Though shortbread is found throughout the tea-drinking British Commonwealth, it is associated most closely with Scotland. In my research on shortbread, I found a real gem of a website called Historic UK which has both intriguing articles on many British topics and a searchable database of historic accommodations including castles, bed and breakfasts, county hotels and canal boats. Their article, “The History of Scottish Shortbread,” gives a good recipe and lays a pretty good argument for Mary, Queen of Scots, bringing a shortbread-like cookie from the French court. It is a quick, fun read, here: The History of Scottish shortbread . For the anglophiles among us, we’ll want to bookmark their website and take a fantasy trip through British lore and castles while having our tea and shortbread break.
As much as I love plain shortbread, I am a baker who can’t leave well enough alone. The traditional shortbread ratio is roughly one part sugar, two parts butter, to three parts flour. The texture of shortbread is what sets it apart from a blondie, a butter cookie, or vanilla wafer. Shortbread’s dominant taste should be butter, so here is the time to use the freshest, highest quality butter you can find. This is a good use of the European-style high fat butters. Shortbread is also much less sweet than most cookies. Shortbread recipes do not contain eggs or any leavening. The little holes seen on the surface of shortbread help to keep it from puffing, much like you’d prick a blind-baked pie crust. Pricking with a fork every half inch or so looks pretty and will help the texture. If you happen to have a fancy spiky wheel called a dough docker, it can be used instead of a fork.
I decided to morph these cookies into bars that had a sandy, crumbly texture similar to shortbread. The flavor of almonds and toasted oatmeal, with that slight warming hint of cinnamon, was a hit. Over the course of a few months, I baked batches of them for different occasions and always got rave reviews and requests for the recipe. I love that oats and shortbread, two most Scottish ingredients, have found each other and have been so in love.
I can’t remember exactly when I started toasting the oatmeal along with the almonds but it is a really good idea. The oats not only take on a toasty depth of flavor, they also make them dryer and less likely to add moisture to the bars. I ran across this essay by David Tamarkin at Epicurious.com How to toast oatmeal and why you should. I had usually toasted the oats in the oven, but he also gives a rather poetic description of toasting oats on the stovetop: “When you stand over a stove first thing in the morning, sleepily stirring dry oats in a hot pan, time moves slowly; what feels like five minutes might actually be just one or two. But depending on the heat you’re toasting over—medium-high works for me—toasting grains does take the full five minutes. You’ll know they’re done not by their appearance (the change in color will not be dramatic), but by their smell: the toasty aroma will waft up to you and be unmistakable. When it does, stop—you don’t want the oats to burn.”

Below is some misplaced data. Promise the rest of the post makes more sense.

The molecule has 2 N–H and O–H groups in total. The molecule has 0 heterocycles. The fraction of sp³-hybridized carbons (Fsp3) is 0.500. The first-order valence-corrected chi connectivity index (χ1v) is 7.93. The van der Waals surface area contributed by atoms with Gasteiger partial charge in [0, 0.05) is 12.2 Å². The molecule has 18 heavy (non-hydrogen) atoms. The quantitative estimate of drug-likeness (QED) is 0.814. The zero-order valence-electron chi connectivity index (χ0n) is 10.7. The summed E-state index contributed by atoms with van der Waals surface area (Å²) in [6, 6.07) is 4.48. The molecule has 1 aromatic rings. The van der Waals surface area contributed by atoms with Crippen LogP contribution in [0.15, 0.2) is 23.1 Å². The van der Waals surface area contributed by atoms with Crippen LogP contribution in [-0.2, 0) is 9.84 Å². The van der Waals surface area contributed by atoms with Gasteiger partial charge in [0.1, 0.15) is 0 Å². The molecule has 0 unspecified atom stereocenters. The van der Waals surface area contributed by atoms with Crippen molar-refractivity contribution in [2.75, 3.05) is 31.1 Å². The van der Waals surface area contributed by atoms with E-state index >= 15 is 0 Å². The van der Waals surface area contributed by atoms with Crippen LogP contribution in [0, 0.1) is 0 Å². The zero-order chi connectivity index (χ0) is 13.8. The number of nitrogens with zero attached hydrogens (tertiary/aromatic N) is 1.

Makes 3 dozen 1” squares
Special equipment: baking sheet, metal spatula, medium mixing bowl, food processor or blender or coffee grinder, hand or stand mixer, silicone scraper, 8” or 9” metal square pan, lined with parchment paper, knife or bench scraper, cooling rack
Preheat oven to 350 degrees F
- 1 cup old fashioned oats
- ½ cup sliced almonds
- ½ cup (1 stick) butter, softened
- 2 tablespoons oil such as canola, walnut, or coconut, optional
- 1/3 cup granulated sugar plus a bit extra for sprinkling, if desired
- 1/3 cup brown sugar
- ½ teaspoon vanilla, optional
- 1 cup all-purpose or whole wheat flour or a blend of the two
- ½ teaspoon ground cinnamon, use ¼ teaspoon if using high-quality cinnamon
- ½ teaspoon baking powder
- ¼ teaspoon salt
- Toast oats and almonds: spread oats on two-thirds of a sheet pan. Spread almonds on other third of the sheet pan. (The reason I initially keep them separated is to monitor if the oats or almonds are toasting.) Bake for 5 minutes then stir with metal spatula. Bake for 3 additional minutes or until almonds have toasted to a light tan color and smell fragrant. Turn oven down to 325 degrees F. Cool oats and almonds to room temperature. In blender, coffee grinder, or food processor, grind about ¾ of the oats and almonds until fine.
- In medium mixing bowl, stir together flour, cinnamon, baking powder, and salt, Stir in ground oats and almonds. Stir in remaining oats and almonds. Set aside.
- In mixer bowl, beat butter until light, about 1 minute. Gradually beat in oil, if using, scrape down bowl as needed. Beat in granulated and brown sugars, just until combined. Stir in vanilla, if using. Stir in flour mixture, just until combined.
- Press dough into parchment-lined pan, smoothing top. Sprinkle a little sugar on top, if desired. Prick with fork. Bake for about 20 to 30 minutes, or until edges are golden and the center feels firm when pressed gently. Immediately cut into squares or bars with knife or ideally, with bench scraper. Cool in pan on cooling rack until completely cool. Carefully recut the bars to separate. Store in tightly sealed container at room temperature for up to a week or in the freezer for up to a month.